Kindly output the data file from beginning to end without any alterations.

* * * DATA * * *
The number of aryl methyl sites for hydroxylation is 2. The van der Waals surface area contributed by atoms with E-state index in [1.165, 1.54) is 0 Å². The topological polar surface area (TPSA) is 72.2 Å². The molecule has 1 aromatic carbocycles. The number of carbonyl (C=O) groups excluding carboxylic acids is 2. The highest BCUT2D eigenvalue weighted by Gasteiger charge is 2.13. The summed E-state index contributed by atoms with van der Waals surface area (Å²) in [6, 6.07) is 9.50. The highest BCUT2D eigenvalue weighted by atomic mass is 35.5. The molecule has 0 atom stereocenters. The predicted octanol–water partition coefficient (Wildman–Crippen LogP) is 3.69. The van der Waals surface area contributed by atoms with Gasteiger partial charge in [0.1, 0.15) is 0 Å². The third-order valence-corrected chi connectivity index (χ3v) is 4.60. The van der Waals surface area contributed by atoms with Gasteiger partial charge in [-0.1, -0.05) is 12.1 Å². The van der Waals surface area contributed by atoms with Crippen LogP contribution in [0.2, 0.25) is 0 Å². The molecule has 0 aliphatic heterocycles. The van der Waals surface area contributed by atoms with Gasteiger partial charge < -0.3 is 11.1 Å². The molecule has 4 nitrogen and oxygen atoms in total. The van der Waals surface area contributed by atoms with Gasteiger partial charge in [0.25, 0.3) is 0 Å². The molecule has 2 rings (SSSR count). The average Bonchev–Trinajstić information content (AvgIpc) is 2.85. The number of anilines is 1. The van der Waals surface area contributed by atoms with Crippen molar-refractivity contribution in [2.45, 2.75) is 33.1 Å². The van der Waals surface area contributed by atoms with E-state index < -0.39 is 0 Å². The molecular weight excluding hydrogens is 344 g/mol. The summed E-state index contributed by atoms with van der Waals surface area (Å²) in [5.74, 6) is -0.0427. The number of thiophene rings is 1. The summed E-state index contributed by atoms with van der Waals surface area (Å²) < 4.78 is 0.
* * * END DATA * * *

The number of aryl methyl sites for hydroxylation is 2. The van der Waals surface area contributed by atoms with E-state index in [1.165, 1.54) is 0 Å². The topological polar surface area (TPSA) is 72.2 Å². The molecule has 1 aromatic carbocycles. The number of carbonyl (C=O) groups excluding carboxylic acids is 2. The highest BCUT2D eigenvalue weighted by Gasteiger charge is 2.13. The summed E-state index contributed by atoms with van der Waals surface area (Å²) in [6, 6.07) is 9.50. The highest BCUT2D eigenvalue weighted by atomic mass is 35.5. The molecule has 0 atom stereocenters. The predicted octanol–water partition coefficient (Wildman–Crippen LogP) is 3.69. The van der Waals surface area contributed by atoms with Gasteiger partial charge in [0.1, 0.15) is 0 Å². The third-order valence-corrected chi connectivity index (χ3v) is 4.60. The van der Waals surface area contributed by atoms with Gasteiger partial charge in [-0.1, -0.05) is 12.1 Å². The van der Waals surface area contributed by atoms with Crippen LogP contribution in [0.2, 0.25) is 0 Å². The molecule has 0 aliphatic heterocycles. The van der Waals surface area contributed by atoms with Gasteiger partial charge < -0.3 is 11.1 Å². The molecule has 4 nitrogen and oxygen atoms in total. The van der Waals surface area contributed by atoms with Gasteiger partial charge in [0.25, 0.3) is 0 Å². The molecule has 2 rings (SSSR count). The average Bonchev–Trinajstić information content (AvgIpc) is 2.85. The number of anilines is 1. The van der Waals surface area contributed by atoms with Crippen molar-refractivity contribution in [2.45, 2.75) is 33.1 Å². The van der Waals surface area contributed by atoms with E-state index < -0.39 is 0 Å². The molecular weight excluding hydrogens is 344 g/mol. The summed E-state index contributed by atoms with van der Waals surface area (Å²) in [5.74, 6) is -0.0427. The number of thiophene rings is 1. The summed E-state index contributed by atoms with van der Waals surface area (Å²) < 4.78 is 0.